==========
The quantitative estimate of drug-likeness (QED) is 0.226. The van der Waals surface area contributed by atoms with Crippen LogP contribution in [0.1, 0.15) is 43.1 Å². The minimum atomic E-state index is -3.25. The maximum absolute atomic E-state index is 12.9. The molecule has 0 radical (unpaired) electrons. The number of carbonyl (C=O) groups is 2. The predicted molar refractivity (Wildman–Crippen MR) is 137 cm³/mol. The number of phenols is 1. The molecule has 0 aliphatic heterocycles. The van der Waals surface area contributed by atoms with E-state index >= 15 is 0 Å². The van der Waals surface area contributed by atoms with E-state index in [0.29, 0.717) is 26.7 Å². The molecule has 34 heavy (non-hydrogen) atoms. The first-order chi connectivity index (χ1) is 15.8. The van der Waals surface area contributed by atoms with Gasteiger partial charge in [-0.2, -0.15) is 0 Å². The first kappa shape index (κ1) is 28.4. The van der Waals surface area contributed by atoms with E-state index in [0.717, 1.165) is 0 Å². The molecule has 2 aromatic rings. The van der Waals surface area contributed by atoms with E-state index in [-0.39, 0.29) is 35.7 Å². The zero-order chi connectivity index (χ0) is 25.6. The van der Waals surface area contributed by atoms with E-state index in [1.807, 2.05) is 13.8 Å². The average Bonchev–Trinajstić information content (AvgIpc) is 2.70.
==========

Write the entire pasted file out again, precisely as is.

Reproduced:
The quantitative estimate of drug-likeness (QED) is 0.226. The van der Waals surface area contributed by atoms with Crippen LogP contribution in [0.1, 0.15) is 43.1 Å². The minimum atomic E-state index is -3.25. The maximum absolute atomic E-state index is 12.9. The molecule has 0 radical (unpaired) electrons. The number of carbonyl (C=O) groups is 2. The predicted molar refractivity (Wildman–Crippen MR) is 137 cm³/mol. The number of phenols is 1. The molecule has 0 aliphatic heterocycles. The van der Waals surface area contributed by atoms with E-state index >= 15 is 0 Å². The van der Waals surface area contributed by atoms with E-state index in [0.29, 0.717) is 26.7 Å². The molecule has 34 heavy (non-hydrogen) atoms. The first-order chi connectivity index (χ1) is 15.8. The van der Waals surface area contributed by atoms with Gasteiger partial charge in [-0.2, -0.15) is 0 Å². The first kappa shape index (κ1) is 28.4. The van der Waals surface area contributed by atoms with E-state index in [0.717, 1.165) is 0 Å². The molecule has 2 aromatic rings. The van der Waals surface area contributed by atoms with E-state index in [-0.39, 0.29) is 35.7 Å². The zero-order chi connectivity index (χ0) is 25.6. The van der Waals surface area contributed by atoms with E-state index in [1.807, 2.05) is 13.8 Å². The average Bonchev–Trinajstić information content (AvgIpc) is 2.70.